A Diverse Desert
Shared by two nations, the Chihuahuan Desert Ecoregion is isolated from adjacent arid regions by two mountain ranges, the Sierra Madre Occidental to the west and the Sierra Madre Oriental to the east. About 9,000 years ago, this area was wetter and the mountain slopes were dominated by forests. As the area became more dry, species experienced isolation, differentiation, and sometimes extinction which led to the unique Chihuahuan flora and fauna of today.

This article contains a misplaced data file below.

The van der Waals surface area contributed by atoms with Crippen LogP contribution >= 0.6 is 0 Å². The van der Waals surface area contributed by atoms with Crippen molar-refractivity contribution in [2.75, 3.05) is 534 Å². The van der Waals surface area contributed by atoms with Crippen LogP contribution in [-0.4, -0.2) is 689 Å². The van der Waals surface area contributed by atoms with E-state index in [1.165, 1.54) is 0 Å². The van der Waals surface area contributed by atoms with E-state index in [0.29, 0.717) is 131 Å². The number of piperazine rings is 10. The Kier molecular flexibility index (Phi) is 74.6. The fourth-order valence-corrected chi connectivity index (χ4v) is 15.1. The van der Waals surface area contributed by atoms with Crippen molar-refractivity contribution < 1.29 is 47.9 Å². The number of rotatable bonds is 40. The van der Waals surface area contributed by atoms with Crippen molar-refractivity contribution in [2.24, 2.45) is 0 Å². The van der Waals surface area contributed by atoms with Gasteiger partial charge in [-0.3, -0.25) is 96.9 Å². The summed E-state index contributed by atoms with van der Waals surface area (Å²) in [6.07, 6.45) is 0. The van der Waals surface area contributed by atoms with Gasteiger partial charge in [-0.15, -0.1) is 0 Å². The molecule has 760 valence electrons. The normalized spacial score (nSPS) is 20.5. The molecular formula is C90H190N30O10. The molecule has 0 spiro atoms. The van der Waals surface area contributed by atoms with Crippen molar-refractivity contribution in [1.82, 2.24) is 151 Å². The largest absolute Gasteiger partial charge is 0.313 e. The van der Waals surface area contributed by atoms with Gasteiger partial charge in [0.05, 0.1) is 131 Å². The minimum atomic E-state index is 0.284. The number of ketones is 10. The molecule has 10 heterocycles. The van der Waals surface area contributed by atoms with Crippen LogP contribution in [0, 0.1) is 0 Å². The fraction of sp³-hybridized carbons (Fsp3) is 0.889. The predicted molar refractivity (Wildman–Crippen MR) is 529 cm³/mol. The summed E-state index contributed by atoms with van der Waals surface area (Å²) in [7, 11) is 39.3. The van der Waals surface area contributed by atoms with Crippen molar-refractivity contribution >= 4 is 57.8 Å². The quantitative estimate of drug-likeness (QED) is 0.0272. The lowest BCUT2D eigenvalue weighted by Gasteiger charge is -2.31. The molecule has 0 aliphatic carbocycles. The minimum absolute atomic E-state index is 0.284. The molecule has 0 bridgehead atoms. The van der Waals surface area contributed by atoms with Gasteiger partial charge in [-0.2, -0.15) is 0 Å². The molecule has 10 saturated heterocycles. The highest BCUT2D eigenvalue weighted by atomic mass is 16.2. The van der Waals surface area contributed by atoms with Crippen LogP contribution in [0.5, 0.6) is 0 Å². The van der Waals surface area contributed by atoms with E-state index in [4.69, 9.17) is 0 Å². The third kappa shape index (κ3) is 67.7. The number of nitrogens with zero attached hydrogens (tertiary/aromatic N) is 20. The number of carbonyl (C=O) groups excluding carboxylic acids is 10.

Deserts, by their very name, are seldom regarded as important reservoirs of biological diversity, but some deserts are extraordinarily rich in species, rare plants and animals, specialized habits, and unique biological communities. The Chihuahuan Desert is considered the most diverse desert in the Western Hemisphere and one of the most diverse arid regions in the world. Unfortunately, the Chihuahuan Desert Ecoregion is also one of the most endangered regions in the world. Overgrazing, water depletion and diversion, changes in the fire regime, urbanization, increases in agricultural and resource extraction activities, invasive exotic species, and overcollecting of native plants and animals are among the greatest threats to biodiversity in the Ecoregion.